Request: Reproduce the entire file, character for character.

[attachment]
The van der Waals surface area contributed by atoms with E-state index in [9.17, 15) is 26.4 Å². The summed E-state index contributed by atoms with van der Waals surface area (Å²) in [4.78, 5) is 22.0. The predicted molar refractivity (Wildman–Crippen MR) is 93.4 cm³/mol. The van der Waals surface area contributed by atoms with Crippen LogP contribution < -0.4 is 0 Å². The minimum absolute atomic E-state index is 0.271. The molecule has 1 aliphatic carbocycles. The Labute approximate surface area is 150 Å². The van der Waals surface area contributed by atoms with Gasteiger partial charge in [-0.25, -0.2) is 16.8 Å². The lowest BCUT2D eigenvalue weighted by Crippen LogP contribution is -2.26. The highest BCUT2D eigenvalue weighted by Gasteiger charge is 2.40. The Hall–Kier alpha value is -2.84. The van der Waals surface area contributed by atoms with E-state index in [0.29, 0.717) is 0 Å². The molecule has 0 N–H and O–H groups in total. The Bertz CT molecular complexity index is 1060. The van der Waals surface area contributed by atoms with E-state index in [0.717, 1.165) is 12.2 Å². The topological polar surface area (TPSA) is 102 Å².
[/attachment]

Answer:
The van der Waals surface area contributed by atoms with E-state index in [9.17, 15) is 26.4 Å². The summed E-state index contributed by atoms with van der Waals surface area (Å²) in [4.78, 5) is 22.0. The predicted molar refractivity (Wildman–Crippen MR) is 93.4 cm³/mol. The van der Waals surface area contributed by atoms with Crippen LogP contribution < -0.4 is 0 Å². The minimum absolute atomic E-state index is 0.271. The molecule has 1 aliphatic carbocycles. The Labute approximate surface area is 150 Å². The van der Waals surface area contributed by atoms with Gasteiger partial charge in [-0.25, -0.2) is 16.8 Å². The lowest BCUT2D eigenvalue weighted by Crippen LogP contribution is -2.26. The highest BCUT2D eigenvalue weighted by Gasteiger charge is 2.40. The Hall–Kier alpha value is -2.84. The van der Waals surface area contributed by atoms with E-state index in [0.29, 0.717) is 0 Å². The molecule has 0 N–H and O–H groups in total. The Bertz CT molecular complexity index is 1060. The van der Waals surface area contributed by atoms with E-state index in [0.717, 1.165) is 12.2 Å². The topological polar surface area (TPSA) is 102 Å².